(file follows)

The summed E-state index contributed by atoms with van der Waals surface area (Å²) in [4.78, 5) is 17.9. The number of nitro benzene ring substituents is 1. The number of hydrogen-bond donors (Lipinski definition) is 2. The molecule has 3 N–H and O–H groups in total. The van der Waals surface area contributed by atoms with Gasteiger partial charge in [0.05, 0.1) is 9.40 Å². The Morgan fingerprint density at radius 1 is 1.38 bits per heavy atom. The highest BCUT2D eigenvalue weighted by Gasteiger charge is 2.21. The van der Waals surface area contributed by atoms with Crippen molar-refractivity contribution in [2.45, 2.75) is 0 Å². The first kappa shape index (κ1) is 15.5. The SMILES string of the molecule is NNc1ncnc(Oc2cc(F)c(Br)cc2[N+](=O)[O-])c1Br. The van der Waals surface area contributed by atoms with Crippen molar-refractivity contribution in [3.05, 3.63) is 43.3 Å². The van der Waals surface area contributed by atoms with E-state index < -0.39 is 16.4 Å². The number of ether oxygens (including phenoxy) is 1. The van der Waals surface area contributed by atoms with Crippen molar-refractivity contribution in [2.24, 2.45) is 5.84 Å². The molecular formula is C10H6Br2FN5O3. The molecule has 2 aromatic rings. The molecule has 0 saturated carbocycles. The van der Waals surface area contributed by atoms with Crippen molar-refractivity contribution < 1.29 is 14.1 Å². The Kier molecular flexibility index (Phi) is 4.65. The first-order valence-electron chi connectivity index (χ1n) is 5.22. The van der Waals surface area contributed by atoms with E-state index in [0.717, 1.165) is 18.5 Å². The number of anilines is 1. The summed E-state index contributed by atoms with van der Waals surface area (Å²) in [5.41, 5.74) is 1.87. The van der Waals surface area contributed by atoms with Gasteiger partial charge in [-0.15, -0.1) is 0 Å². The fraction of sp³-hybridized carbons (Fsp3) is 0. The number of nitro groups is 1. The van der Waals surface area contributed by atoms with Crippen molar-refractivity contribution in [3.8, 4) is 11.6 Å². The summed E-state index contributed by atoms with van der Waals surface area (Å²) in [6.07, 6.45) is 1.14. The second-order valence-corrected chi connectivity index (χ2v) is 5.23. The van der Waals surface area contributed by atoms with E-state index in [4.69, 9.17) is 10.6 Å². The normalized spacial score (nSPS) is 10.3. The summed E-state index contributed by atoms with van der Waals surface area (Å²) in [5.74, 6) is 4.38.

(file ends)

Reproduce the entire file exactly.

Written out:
The summed E-state index contributed by atoms with van der Waals surface area (Å²) in [4.78, 5) is 17.9. The number of nitro benzene ring substituents is 1. The number of hydrogen-bond donors (Lipinski definition) is 2. The molecule has 3 N–H and O–H groups in total. The van der Waals surface area contributed by atoms with Gasteiger partial charge in [0.05, 0.1) is 9.40 Å². The Morgan fingerprint density at radius 1 is 1.38 bits per heavy atom. The highest BCUT2D eigenvalue weighted by Gasteiger charge is 2.21. The van der Waals surface area contributed by atoms with Crippen molar-refractivity contribution in [2.45, 2.75) is 0 Å². The first kappa shape index (κ1) is 15.5. The SMILES string of the molecule is NNc1ncnc(Oc2cc(F)c(Br)cc2[N+](=O)[O-])c1Br. The van der Waals surface area contributed by atoms with Crippen molar-refractivity contribution in [3.05, 3.63) is 43.3 Å². The van der Waals surface area contributed by atoms with E-state index < -0.39 is 16.4 Å². The number of ether oxygens (including phenoxy) is 1. The van der Waals surface area contributed by atoms with Crippen molar-refractivity contribution in [2.24, 2.45) is 5.84 Å². The molecular formula is C10H6Br2FN5O3. The molecule has 2 aromatic rings. The molecule has 0 saturated carbocycles. The van der Waals surface area contributed by atoms with Crippen molar-refractivity contribution < 1.29 is 14.1 Å². The Kier molecular flexibility index (Phi) is 4.65. The first-order valence-electron chi connectivity index (χ1n) is 5.22. The van der Waals surface area contributed by atoms with E-state index in [0.717, 1.165) is 18.5 Å². The number of anilines is 1. The summed E-state index contributed by atoms with van der Waals surface area (Å²) in [5.41, 5.74) is 1.87. The van der Waals surface area contributed by atoms with Gasteiger partial charge in [-0.15, -0.1) is 0 Å². The fraction of sp³-hybridized carbons (Fsp3) is 0. The number of nitro groups is 1. The van der Waals surface area contributed by atoms with Crippen molar-refractivity contribution in [3.8, 4) is 11.6 Å². The summed E-state index contributed by atoms with van der Waals surface area (Å²) in [6.07, 6.45) is 1.14. The second-order valence-corrected chi connectivity index (χ2v) is 5.23. The van der Waals surface area contributed by atoms with E-state index in [4.69, 9.17) is 10.6 Å². The normalized spacial score (nSPS) is 10.3. The summed E-state index contributed by atoms with van der Waals surface area (Å²) in [5.74, 6) is 4.38.